While less common, some elder abuse is perpetrated by strangers who insinuate themselves into the senior’s life as a new caregiver, a friend, a romantic interest, or even as a financial “advisor.” Often, seniors who feel isolated in retirement are vulnerable to this approach.

Elders who have few contacts with the outside world may also be vulnerable to telemarketers and devious salespeople. Such sales “professionals” are frequently able to persuade elders to purchase inappropriate products and risky investments that promise unrealistic returns. Another common scheme is to convince seniors to purchase variable annuities with high commissions to the seller and high surrender charges, causing the elder’s funds to be illiquid and unavailable.

Other signs and symptoms of exploitation include, but are not limited to:


  • the sudden appearance of previously uninvolved relatives claiming their rights to an elder’s affairs and possessions
  • unpaid bills, missed appointments, or substandard care being provided despite the availability of adequate financial resources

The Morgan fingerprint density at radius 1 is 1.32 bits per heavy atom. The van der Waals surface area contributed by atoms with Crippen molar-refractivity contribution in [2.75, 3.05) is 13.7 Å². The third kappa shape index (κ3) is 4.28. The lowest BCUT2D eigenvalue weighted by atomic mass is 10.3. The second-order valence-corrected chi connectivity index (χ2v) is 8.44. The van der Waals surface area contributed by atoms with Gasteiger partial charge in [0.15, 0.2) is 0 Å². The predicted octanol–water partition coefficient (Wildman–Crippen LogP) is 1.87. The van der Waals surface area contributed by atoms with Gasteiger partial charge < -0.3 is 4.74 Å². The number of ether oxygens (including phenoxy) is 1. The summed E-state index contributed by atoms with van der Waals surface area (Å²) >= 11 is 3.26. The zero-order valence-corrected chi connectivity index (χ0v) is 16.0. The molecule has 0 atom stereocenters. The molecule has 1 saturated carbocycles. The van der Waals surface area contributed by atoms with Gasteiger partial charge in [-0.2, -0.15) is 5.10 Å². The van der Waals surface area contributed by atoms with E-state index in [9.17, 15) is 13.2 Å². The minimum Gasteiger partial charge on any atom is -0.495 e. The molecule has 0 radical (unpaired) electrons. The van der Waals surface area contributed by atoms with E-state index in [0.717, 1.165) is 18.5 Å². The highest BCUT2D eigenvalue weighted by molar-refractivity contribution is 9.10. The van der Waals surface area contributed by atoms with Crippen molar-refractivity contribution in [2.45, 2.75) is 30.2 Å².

• unnecessary services or goods (e.g., large appliances, expensive jewelry)
  • not providing needed medical aids such as glasses, walkers, dentures, hearing aids or medications
  • pharmacy or grocery receipts for purchases inconsistent with the client’s prescriptions or lifestyle (e.g., alcohol for a nondrinker)
  • significant changes in spending patterns
  • dramatic changes in attitude such as agitation, violence, or rocking back and forth


  • unexplained disappearance of funds or valuable possessions
  • sudden changes in a bank account or banking practices, including unexplained withdrawals of large sums of money by someone accompanying the elder
  • adding authorized signers on bank and other financial accounts
  • use of the senior’s ATM card by someone else, especially when the senior is unable to leave home
  • credit card statements reflecting increased or unusual activity
  • increase in the number and amount of credit card accounts
  • checks used out of numerical sequence
  • addresses for bank or credit card statements changed to an address other than the elder’s


  • changes to a power of attorney from a long-time friend or family member to a someone else